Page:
My mother sagely assured me that my long deceased Nanna in heaven must have arranged the hailstorm that struck the day X moved out. “God was probably saying, ‘No Ellie, no you can’t have a thunderbolt… Ok, I’ll do you a storm… Yes, alright then, a hailstorm’.”
Mum then warned me not to stand to close to X if we ever met for any reason. “Just in case Nanna gets her thunderbolt, you better stay clear.”
My group of female rock climbing friends decided breakups were like falling on a climbing route. “Sure, you’re scared at first, but then you realise you’re fine… It’s just time to find a new route.”
You realise just how deep your reserves of inner strength run
Think of it like running a marathon or climbing a mountain – painful and awful and you’d give anything for it to be over while you’re in the thick of it. But once it’s done, you look back and say “Wow, I got through that. I can survive anything. I’m a goddamn warrior.”
When I sobbed over the phone to Emma, yet again, four weeks after the breakup and asked, dramatically, when the pain would end, she told me, “Two months. It takes two months, so you’re halfway there. You’ve got this.”
So I plodded through, trying to do the right things – seeing friends, staying active, talking to a counselor, focusing on life’s positives, limiting daytime drinking to ‘moderate’. And Emma was right – it did take about two months. Eventually I stopped waking up full of crushing dread, and instead up woke up looking forward to the day ahead.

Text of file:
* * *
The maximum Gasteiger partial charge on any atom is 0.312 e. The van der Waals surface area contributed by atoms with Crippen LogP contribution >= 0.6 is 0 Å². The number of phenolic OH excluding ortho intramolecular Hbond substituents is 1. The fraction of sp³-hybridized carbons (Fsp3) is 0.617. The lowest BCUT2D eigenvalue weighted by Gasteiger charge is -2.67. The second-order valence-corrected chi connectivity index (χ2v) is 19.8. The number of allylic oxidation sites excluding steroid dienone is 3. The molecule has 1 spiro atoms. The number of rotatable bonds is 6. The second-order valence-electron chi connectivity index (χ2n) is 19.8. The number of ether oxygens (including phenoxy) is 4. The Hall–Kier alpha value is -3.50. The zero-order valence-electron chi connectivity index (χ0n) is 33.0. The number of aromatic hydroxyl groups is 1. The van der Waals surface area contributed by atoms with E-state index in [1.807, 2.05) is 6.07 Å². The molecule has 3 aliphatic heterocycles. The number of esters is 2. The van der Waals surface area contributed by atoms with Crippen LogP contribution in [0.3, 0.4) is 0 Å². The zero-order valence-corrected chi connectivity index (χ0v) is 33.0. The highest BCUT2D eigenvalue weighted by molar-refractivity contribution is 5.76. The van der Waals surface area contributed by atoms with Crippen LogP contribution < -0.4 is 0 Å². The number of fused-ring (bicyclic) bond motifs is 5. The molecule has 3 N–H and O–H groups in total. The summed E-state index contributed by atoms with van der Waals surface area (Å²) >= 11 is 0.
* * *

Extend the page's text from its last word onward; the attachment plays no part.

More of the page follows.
Call me competitive, but I totally win at surviving breakups. You can too.
While you will undoubtedly have another chance at love, if that’s what you want, in the meantime enjoy the freedom and possibility.
More spare time, admittedly a mixed blessing, gives you the chance to spend more time with friends, and focus on new (or old) interests. Sounds cliché. Try it anyway. I discovered how much fun rock climbing with my female friends was, compared to always partnering with X.
You also get freedom from your exes annoying habits – no relationship is perfect, so you may as well enjoy no longer having to put up with snoring, smoking, whinging, boring sex, veganism, or inability to clean the bathroom. (Does that sound judgey and unfair? Of course it is! You’ve just been dumped – judge away and embrace it.)
You get to experience the joy of falling in love again
It may not seem possible in the beginning, but it absolutely is.
When Emma listened to me wail that I would never meet another man, she cut in, “Yeah, yeah, I know, no one will ever love you again, right? This is just a stage everyone goes through. It doesn’t last long. I promise.”
Turns out she was right about this too. I did meet another man – a brilliant, kind, eccentric, hilarious quantum physicist. I got to enjoy the early romance moments of being utterly besotted and blown away – butterflies in the stomach every time he texted, first kiss, first sleepover, first time to hear him say “I love you”.
I finally understood what Rob had been talking about all those years ago. The breakup was brutally painful. But the support and solidarity, the humour, seeing my own strengths, and the chance to build an incredible new future, was all utterly, utterly brilliant.
This post was previously published on Hello, Love and is republished here with permission from the author.